The chase ended with no injuries when the motorcycle simply ran out of gas, according to Starkey.
“We’re happy that the chase ended and the driver was taken into custody without incident,” he said.
Brandon Barmettler of Greeley, Colorado, was arrested and charged with a variety of crimes, including no registration, no insurance, speeding, reckless driving and committing a felony with possession of a firearm, according to Starkey.
Additional charges may be pending.
“When he stopped, we searched his belongings and found a felony amount of suspected methamphetamine,” Starkey said.
Barmettler is in the Platte County jail awaiting charges there before appearing in Converse County for charges as a result of the pursuit.
Forest Service closes 'bowl' to snowmobiles, other motorized vehicles
SHERIDAN (WNE) – U.S. Forest Service officials have announced the temporary closure of a popular sledding hill in the Bighorn Mountains to motorized traffic including snowmobiles, snow bikes and ATVs.
According to a press release from the Bighorn National Forest, the closure at "the Bowl" will go into effect in December due to accidents and close calls between children and motorized vehicles in recent years.
“While we strive to provide a spectrum of opportunities for our visitors, our number one priority is their safety,” Tongue District Ranger Amy Ormseth said in the press release. “We have received letters of concern and reports of accidents and are compelled to take action.”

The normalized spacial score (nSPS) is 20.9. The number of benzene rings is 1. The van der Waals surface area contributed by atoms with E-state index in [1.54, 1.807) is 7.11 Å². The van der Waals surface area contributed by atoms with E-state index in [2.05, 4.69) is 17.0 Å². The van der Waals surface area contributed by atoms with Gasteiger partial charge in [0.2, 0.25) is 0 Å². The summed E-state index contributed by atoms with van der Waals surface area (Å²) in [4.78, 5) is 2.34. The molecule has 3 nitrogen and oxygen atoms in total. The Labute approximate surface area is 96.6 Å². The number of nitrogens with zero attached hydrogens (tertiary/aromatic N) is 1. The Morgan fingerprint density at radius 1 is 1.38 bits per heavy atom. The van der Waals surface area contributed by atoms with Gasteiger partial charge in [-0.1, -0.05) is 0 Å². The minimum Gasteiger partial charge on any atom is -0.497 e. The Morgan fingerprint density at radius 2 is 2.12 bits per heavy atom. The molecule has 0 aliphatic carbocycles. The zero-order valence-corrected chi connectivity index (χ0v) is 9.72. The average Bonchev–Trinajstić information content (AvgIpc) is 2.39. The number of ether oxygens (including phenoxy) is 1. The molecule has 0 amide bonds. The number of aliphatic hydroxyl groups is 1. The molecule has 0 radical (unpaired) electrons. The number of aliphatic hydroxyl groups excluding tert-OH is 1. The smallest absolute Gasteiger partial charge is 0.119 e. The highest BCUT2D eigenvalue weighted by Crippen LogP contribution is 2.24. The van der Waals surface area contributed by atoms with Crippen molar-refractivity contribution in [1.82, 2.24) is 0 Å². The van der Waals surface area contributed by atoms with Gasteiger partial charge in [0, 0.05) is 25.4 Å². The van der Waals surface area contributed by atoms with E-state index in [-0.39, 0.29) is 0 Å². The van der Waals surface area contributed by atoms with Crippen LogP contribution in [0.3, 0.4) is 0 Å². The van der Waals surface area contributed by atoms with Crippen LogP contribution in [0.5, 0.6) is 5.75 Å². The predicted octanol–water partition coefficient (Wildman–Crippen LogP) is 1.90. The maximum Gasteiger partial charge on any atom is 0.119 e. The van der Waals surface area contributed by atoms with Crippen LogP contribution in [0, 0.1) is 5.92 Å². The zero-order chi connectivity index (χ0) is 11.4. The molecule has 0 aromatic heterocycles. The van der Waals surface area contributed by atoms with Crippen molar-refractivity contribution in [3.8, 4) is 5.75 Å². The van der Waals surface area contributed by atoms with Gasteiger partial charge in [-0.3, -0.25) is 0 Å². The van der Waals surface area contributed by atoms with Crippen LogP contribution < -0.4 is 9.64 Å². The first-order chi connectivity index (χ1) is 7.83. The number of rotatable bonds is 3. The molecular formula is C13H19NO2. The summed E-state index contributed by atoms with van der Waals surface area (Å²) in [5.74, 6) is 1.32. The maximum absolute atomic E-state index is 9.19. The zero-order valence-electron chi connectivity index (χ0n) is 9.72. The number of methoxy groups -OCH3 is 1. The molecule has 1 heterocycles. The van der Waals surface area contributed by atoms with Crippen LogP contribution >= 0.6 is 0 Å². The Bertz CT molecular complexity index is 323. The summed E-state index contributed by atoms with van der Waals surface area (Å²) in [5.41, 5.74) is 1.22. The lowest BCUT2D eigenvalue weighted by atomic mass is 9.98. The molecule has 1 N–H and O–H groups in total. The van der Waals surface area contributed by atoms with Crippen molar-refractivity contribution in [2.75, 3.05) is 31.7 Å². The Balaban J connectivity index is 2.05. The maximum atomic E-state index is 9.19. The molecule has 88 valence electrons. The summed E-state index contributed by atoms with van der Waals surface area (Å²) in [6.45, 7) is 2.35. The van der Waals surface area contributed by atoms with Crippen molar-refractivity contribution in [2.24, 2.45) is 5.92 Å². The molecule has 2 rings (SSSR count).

The hill located just off U.S. 14 between Arrowhead Lodge and Burgess Junction has long been a popular sledding hill for locals and tourists alike. Adults can often be seen pulling children — sometimes utilizing a snowmobile — back to the top of the hill, extending the day of fun by minimizing the time and effort it takes to climb back up the hill for another sled down.
Bighorn National Forest officials said they received several complaints last winter and are aware of at least one incident in which a young child collided with a snowmobile while sledding and suffered broken bones as a result.
"Over the years we have heard, anecdotally, about incidents of alcohol use, motorized vehicles narrowly missing people on sleds, and snowmobiles being driven at high rates of speed around people sledding," Ormseth said.
She added the closure area will apply only to the area of the hill, and snowmobile use will still be permitted on the trail that goes through the open meadow below the hill. All other snowmobile use will continue as currently allowed, she said.